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yet more arbitrary things to measure your performance February 17, 2009

Posted by That Guy in Experiences, Sales Floor Stories.
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Look very carefully at the comic below. (click here to see a larger version)

Penny Arcade, 7/25/05

Penny Arcade, 7/25/05

See the sign on the store counter? It says:

Preorder something or get the fuck out of the store

You’ve probably noticed by now that your company has come up with more and more arbitrary ways to measure your performance. They usually do this by forcing you to do work that’s:

  • not in your job description
  • takes more time to complete than your actual assigned work
  • used to be done by someone who’s since been downsized
  • mostly a waste of your time
  • in the end reflects poorly upon you because you haven’t been trained to do it properly

In my college days, I worked at a video game store in a mall. It was a retail job, and I enjoyed it because it dealt with things I liked — video games. But shortly after I was hired, I realized that I wasn’t being judged on things like “customer satisfaction”, “good customer service”, or even “how much money is taken in by transactions with your employee number on them”. No, I was judged by these four items:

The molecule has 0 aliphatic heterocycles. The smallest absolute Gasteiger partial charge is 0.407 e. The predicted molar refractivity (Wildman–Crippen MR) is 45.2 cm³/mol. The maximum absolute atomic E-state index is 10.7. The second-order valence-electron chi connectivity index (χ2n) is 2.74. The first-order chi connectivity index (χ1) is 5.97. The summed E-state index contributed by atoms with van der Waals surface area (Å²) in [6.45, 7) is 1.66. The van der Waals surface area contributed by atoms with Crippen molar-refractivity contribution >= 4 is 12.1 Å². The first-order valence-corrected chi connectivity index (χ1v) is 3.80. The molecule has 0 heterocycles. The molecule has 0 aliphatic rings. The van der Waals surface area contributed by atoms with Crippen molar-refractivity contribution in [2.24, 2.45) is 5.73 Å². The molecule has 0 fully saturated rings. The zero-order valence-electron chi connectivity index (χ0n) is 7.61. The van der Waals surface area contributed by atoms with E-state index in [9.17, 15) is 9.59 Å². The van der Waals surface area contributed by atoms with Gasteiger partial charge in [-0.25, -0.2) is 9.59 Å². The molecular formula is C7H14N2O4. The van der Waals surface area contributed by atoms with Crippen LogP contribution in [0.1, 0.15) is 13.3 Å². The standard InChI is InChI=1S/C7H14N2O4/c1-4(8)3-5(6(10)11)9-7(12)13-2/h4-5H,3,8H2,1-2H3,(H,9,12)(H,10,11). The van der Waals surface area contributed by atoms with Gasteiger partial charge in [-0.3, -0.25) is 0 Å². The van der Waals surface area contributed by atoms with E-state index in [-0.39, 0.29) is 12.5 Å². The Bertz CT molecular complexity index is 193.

1. Pre-ordered items per day. Despite what the customer actually came into the store to buy, it was our job to get them to commit to an item via pre-order, so we had to figure out what sorts of things were coming out soon that the customer might be willing to drop $10 on.
  2. Call list entries per day. If we couldn’t get them to pre-order, we had to at least put them on a call list so we could call them when the game came out. Toward the end of the day, I often stopped selling pre-orders so I could put people on my call list.
  3. Service plans. This happens at almost every store — service plans are almost 100% profit. But at our store, it was very difficult to sell them mostly because people didn’t come to our store to buy systems; they came to buy games. You can’t sell a service plan on a game.
  4. MSTs — multi-SKU transactions. A transaction didn’t count unless you sold the customer more than one item at a time. Very difficult to do when the majority of your customers are middle- and high-school kids who save up enough money to buy one game and that’s it.

The really tough part is that middle management knows exactly what’s happening with these arbitrary forms of performance measurement: if an employee does too good, then the company has no reason not to give a bigger raise when it’s review time. But by implementing something measurable and unattainable, it’s easy to say “you got a lot of great comments from customers, but your MSTs and pre-orders were pretty low, which detracted from your overall score”.